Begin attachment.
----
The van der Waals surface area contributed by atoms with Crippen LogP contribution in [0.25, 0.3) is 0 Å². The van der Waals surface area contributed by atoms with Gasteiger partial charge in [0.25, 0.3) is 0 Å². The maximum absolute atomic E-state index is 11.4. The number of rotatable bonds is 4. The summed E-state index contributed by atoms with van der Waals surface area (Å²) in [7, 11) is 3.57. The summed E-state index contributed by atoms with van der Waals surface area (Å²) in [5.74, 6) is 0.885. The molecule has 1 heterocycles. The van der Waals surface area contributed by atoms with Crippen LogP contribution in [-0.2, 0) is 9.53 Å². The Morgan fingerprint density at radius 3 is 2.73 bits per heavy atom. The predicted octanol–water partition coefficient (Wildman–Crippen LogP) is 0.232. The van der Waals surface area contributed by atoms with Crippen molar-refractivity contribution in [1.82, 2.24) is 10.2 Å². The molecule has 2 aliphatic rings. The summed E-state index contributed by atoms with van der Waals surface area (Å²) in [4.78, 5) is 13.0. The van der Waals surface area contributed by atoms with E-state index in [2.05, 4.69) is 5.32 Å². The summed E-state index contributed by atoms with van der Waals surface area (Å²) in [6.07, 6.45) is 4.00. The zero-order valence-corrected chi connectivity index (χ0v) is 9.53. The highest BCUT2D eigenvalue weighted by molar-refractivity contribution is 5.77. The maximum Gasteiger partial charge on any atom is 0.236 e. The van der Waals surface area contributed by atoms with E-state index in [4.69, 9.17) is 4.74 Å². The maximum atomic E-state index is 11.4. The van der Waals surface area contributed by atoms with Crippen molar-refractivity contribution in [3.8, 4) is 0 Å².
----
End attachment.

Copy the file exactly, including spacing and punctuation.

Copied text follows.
The van der Waals surface area contributed by atoms with Crippen LogP contribution in [0.25, 0.3) is 0 Å². The van der Waals surface area contributed by atoms with Gasteiger partial charge in [0.25, 0.3) is 0 Å². The maximum absolute atomic E-state index is 11.4. The number of rotatable bonds is 4. The summed E-state index contributed by atoms with van der Waals surface area (Å²) in [7, 11) is 3.57. The summed E-state index contributed by atoms with van der Waals surface area (Å²) in [5.74, 6) is 0.885. The molecule has 1 heterocycles. The van der Waals surface area contributed by atoms with Crippen LogP contribution in [-0.2, 0) is 9.53 Å². The Morgan fingerprint density at radius 3 is 2.73 bits per heavy atom. The predicted octanol–water partition coefficient (Wildman–Crippen LogP) is 0.232. The van der Waals surface area contributed by atoms with Crippen molar-refractivity contribution in [1.82, 2.24) is 10.2 Å². The molecule has 2 aliphatic rings. The summed E-state index contributed by atoms with van der Waals surface area (Å²) in [4.78, 5) is 13.0. The van der Waals surface area contributed by atoms with E-state index in [2.05, 4.69) is 5.32 Å². The summed E-state index contributed by atoms with van der Waals surface area (Å²) in [6.07, 6.45) is 4.00. The zero-order valence-corrected chi connectivity index (χ0v) is 9.53. The highest BCUT2D eigenvalue weighted by molar-refractivity contribution is 5.77. The maximum Gasteiger partial charge on any atom is 0.236 e. The van der Waals surface area contributed by atoms with E-state index in [4.69, 9.17) is 4.74 Å². The maximum atomic E-state index is 11.4. The van der Waals surface area contributed by atoms with Crippen molar-refractivity contribution in [3.8, 4) is 0 Å².